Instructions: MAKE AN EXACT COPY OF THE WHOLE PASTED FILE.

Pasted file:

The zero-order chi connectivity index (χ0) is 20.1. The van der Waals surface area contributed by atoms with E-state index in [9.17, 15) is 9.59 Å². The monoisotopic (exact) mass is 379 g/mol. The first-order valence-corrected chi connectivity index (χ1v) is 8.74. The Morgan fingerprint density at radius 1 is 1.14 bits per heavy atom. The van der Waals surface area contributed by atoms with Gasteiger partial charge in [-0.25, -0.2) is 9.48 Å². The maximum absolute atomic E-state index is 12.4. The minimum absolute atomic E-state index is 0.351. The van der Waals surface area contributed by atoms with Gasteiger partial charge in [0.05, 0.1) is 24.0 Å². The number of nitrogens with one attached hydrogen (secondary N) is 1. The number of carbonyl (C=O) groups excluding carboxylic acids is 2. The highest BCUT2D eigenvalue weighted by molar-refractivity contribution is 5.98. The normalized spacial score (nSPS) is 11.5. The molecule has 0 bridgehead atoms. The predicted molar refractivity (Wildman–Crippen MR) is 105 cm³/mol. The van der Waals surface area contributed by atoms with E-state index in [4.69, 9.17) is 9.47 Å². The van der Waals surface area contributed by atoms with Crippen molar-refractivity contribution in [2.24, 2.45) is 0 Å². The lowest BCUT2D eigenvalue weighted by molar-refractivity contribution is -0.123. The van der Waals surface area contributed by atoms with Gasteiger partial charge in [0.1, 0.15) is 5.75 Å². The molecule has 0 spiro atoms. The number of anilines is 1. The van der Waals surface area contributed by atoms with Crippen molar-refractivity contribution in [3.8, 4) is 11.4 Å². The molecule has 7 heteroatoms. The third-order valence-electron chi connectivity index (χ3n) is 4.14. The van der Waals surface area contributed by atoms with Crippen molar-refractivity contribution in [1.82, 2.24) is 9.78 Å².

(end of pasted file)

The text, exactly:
The zero-order chi connectivity index (χ0) is 20.1. The van der Waals surface area contributed by atoms with E-state index in [9.17, 15) is 9.59 Å². The monoisotopic (exact) mass is 379 g/mol. The first-order valence-corrected chi connectivity index (χ1v) is 8.74. The Morgan fingerprint density at radius 1 is 1.14 bits per heavy atom. The van der Waals surface area contributed by atoms with Gasteiger partial charge in [-0.25, -0.2) is 9.48 Å². The maximum absolute atomic E-state index is 12.4. The minimum absolute atomic E-state index is 0.351. The van der Waals surface area contributed by atoms with Gasteiger partial charge in [0.05, 0.1) is 24.0 Å². The number of nitrogens with one attached hydrogen (secondary N) is 1. The number of carbonyl (C=O) groups excluding carboxylic acids is 2. The highest BCUT2D eigenvalue weighted by molar-refractivity contribution is 5.98. The normalized spacial score (nSPS) is 11.5. The molecule has 0 bridgehead atoms. The predicted molar refractivity (Wildman–Crippen MR) is 105 cm³/mol. The van der Waals surface area contributed by atoms with E-state index in [4.69, 9.17) is 9.47 Å². The van der Waals surface area contributed by atoms with Crippen molar-refractivity contribution in [2.24, 2.45) is 0 Å². The lowest BCUT2D eigenvalue weighted by molar-refractivity contribution is -0.123. The van der Waals surface area contributed by atoms with Gasteiger partial charge in [0.1, 0.15) is 5.75 Å². The molecule has 0 spiro atoms. The number of anilines is 1. The van der Waals surface area contributed by atoms with Crippen molar-refractivity contribution in [3.8, 4) is 11.4 Å². The molecule has 7 heteroatoms. The third-order valence-electron chi connectivity index (χ3n) is 4.14. The van der Waals surface area contributed by atoms with Crippen molar-refractivity contribution in [1.82, 2.24) is 9.78 Å².